One thing I noticed was that the wood to Bruno’s room is… hardwood. Underneath all that sand and rock is the remnants of the beginnings of a normal room. It seems like such an odd choice and detail to put there when the rest of the room is all built into natural surroundings. It looks like the remnants of a living space that’s just been covered up to the point of becoming unlivable. And when we examine the specific ways this room has become unlivable, it starts to paint a very interesting picture about Bruno and how he perceives himself.
So we know that over the years Bruno’s reputation has shifted from the “star child of the family” to the Madrigal that no one talks about except in hushed whispers– the one that people are afraid of and dislike. We know from implications as well as discussions from Jared Bush that Bruno had already started isolating himself long before leaving to protect Mirabel.
So what better way to isolate yourself than a literal mountain of spiraling stairs?
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They’re so impossibly long that it’s clearly meant to keep most sane people out (sorry Mirabel, it’s true). And we know he didn’t have a shortcut, he used the excuse of the tower having a lot of stairs as a reason to not live there. But again, and I can’t stress this enough, no way did casita give a five-year-old that amount of stairs (and in such a dangerous fashion!).
They’re there to keep people out. Now whether this is because Bruno just wants to avoid them and keep people away from him, whether this is to keep people from harassing him for visions, or maybe (and likely) a combination of both, isn’t explicitly stated. We know that Bruno’s visions can be both emotionally and physically exhausting and draining– to the point of physical pain and weakness. It isn’t much of a surprise that he would want to avoid people asking for visions.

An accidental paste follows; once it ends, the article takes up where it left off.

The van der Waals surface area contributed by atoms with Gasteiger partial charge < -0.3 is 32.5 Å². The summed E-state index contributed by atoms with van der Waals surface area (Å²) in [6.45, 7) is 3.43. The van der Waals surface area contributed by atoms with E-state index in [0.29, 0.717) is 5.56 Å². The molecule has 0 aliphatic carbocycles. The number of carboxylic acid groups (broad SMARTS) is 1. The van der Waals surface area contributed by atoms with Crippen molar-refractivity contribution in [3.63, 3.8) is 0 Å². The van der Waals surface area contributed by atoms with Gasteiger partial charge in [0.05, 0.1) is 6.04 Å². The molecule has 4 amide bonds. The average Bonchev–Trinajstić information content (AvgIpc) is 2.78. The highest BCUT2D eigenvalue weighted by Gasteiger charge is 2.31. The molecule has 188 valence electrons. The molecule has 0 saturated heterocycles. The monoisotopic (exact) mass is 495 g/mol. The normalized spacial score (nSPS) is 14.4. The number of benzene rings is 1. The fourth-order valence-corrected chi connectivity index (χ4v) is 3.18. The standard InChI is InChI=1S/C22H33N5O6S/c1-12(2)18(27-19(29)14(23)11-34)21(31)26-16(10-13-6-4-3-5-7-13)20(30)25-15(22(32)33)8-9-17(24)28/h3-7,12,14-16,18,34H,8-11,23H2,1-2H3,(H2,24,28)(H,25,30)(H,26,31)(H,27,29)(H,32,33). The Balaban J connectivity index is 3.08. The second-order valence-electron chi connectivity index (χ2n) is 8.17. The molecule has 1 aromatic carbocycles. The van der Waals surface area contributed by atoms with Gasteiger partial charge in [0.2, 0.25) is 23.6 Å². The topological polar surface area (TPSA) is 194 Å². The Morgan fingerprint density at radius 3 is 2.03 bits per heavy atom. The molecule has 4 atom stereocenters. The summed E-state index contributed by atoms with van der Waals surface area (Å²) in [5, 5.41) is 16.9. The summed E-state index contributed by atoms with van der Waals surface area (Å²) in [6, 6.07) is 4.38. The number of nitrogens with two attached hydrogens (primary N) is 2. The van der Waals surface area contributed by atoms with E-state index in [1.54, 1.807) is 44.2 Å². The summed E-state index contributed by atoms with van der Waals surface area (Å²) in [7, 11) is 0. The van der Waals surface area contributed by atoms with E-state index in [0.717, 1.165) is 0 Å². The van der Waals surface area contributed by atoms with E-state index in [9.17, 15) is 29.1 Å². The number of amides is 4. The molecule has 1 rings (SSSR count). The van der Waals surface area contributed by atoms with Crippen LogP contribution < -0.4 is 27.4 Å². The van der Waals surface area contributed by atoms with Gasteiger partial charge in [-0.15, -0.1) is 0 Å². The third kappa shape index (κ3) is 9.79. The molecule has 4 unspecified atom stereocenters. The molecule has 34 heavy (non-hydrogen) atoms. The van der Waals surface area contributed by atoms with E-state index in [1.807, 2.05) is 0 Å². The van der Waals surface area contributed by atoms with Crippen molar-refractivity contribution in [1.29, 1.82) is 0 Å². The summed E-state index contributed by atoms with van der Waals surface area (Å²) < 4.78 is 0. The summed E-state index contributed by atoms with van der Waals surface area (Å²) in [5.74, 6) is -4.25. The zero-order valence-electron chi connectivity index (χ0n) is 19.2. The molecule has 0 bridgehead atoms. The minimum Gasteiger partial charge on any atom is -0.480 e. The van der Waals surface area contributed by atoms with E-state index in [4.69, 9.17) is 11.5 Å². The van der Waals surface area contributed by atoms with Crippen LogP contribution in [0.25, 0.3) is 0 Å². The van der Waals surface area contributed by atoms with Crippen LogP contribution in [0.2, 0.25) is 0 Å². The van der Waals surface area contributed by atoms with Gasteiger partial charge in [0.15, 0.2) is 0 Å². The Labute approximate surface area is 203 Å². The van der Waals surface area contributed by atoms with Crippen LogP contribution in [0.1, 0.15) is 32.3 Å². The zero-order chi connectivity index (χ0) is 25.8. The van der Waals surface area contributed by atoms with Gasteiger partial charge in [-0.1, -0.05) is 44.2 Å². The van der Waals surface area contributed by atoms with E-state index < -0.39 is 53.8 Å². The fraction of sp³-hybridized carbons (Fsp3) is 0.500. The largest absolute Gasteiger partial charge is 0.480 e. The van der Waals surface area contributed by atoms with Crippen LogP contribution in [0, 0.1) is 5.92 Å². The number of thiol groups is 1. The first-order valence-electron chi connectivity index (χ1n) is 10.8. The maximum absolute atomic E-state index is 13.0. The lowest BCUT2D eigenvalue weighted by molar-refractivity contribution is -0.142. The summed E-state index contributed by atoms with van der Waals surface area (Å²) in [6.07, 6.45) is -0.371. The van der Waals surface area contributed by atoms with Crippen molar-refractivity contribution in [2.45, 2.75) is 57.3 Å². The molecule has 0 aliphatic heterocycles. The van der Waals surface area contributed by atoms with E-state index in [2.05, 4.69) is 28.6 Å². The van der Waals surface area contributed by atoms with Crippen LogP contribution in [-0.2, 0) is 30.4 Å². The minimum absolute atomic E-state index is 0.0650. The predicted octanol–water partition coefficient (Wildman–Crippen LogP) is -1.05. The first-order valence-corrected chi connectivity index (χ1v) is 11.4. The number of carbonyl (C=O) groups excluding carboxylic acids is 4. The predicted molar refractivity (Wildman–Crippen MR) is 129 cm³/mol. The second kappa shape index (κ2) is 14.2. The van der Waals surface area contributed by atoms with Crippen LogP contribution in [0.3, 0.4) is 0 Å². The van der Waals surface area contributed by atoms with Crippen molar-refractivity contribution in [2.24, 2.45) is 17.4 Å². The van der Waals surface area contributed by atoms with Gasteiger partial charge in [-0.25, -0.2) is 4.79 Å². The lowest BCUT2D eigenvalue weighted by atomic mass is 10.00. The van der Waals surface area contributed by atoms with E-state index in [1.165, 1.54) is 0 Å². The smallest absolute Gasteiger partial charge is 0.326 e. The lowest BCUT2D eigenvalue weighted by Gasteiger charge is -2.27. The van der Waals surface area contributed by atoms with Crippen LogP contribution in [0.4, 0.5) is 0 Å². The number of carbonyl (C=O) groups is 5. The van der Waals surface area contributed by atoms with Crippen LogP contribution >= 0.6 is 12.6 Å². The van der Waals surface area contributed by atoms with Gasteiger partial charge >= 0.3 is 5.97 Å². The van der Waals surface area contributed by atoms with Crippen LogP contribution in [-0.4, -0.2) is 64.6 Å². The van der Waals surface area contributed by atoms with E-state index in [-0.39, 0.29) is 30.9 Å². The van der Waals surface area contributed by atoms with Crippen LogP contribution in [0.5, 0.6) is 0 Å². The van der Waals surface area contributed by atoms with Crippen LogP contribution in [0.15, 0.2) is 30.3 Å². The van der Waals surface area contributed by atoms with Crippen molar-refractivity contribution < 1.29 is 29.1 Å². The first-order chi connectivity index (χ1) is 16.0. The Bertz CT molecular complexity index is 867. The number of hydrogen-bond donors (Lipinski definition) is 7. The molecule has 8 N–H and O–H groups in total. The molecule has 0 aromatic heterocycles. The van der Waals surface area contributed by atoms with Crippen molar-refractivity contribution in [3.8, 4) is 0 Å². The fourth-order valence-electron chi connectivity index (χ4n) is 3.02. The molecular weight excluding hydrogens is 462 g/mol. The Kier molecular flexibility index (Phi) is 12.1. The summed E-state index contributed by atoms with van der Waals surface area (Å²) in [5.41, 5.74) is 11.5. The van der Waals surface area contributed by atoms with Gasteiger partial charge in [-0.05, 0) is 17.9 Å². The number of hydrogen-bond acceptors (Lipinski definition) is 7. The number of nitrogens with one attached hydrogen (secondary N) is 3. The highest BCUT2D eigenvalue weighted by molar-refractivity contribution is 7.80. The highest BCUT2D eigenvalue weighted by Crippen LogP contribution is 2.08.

But personally? I think it was also out of a desire to protect people as well. He really starts to internalize this idea that he makes bad things happen, so the more he can avoid people, and the visions, the better. The more he hides away, the more a burden it all becomes, the longer and longer the stairs get.
They’re eventually disconnected completely from the door with an enormous gap. I think this was the last straw when Bruno broke the vision and left, and his door stopped glowing. It disconnected from the inner sanctum completely and the entire room disconnected from the casita. When Bruno disconnected from his family. When he rejected his gift, and with it, himself.
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Mirabel knows the casita to the point of even being able to understand its non-verbal communication like she would anyone else, and she seems shocked that it cannot help in Bruno’s room, implying that this isn’t the norm for the magical rooms. His room is cut off because he is cut off. And the deleted scene “Chores” contributes to this idea. Félix says that “his room turned all rotten and gross and Abuela was like ‘no one is ever allowed in there again.’” We know that Alma forbids anyone from going into Bruno’s room because it’s ‘off-limits”, and we can clearly see how dangerous and unstable the room has got, so this isn’t out of the realm of possibility for film canon either. Like Luisa said, his room is off-limits for a reason.
His room refused to let anyone find that vision.
AND NOW FOR THE BEST PART. THE INNER CAVERN.